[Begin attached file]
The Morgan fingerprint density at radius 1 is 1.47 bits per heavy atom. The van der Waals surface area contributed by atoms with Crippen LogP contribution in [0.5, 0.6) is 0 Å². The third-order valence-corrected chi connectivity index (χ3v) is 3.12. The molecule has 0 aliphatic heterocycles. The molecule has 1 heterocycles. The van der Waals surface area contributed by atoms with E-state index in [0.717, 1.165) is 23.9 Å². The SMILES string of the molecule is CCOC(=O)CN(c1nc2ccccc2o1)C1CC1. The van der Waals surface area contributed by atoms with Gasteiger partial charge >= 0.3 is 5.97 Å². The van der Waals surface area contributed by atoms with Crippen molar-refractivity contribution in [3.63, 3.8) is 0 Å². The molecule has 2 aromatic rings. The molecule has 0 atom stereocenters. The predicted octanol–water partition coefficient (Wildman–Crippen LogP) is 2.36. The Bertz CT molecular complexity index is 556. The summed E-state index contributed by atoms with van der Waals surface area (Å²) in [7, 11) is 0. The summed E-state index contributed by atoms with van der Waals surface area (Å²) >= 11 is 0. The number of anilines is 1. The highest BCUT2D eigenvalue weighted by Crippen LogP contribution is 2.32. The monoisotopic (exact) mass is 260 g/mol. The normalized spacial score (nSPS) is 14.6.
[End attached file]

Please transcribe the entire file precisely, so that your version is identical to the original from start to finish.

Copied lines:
The Morgan fingerprint density at radius 1 is 1.47 bits per heavy atom. The van der Waals surface area contributed by atoms with Crippen LogP contribution in [0.5, 0.6) is 0 Å². The third-order valence-corrected chi connectivity index (χ3v) is 3.12. The molecule has 0 aliphatic heterocycles. The molecule has 1 heterocycles. The van der Waals surface area contributed by atoms with E-state index in [0.717, 1.165) is 23.9 Å². The SMILES string of the molecule is CCOC(=O)CN(c1nc2ccccc2o1)C1CC1. The van der Waals surface area contributed by atoms with Gasteiger partial charge >= 0.3 is 5.97 Å². The van der Waals surface area contributed by atoms with Crippen molar-refractivity contribution in [3.63, 3.8) is 0 Å². The molecule has 2 aromatic rings. The molecule has 0 atom stereocenters. The predicted octanol–water partition coefficient (Wildman–Crippen LogP) is 2.36. The Bertz CT molecular complexity index is 556. The summed E-state index contributed by atoms with van der Waals surface area (Å²) in [7, 11) is 0. The summed E-state index contributed by atoms with van der Waals surface area (Å²) >= 11 is 0. The number of anilines is 1. The highest BCUT2D eigenvalue weighted by Crippen LogP contribution is 2.32. The monoisotopic (exact) mass is 260 g/mol. The normalized spacial score (nSPS) is 14.6.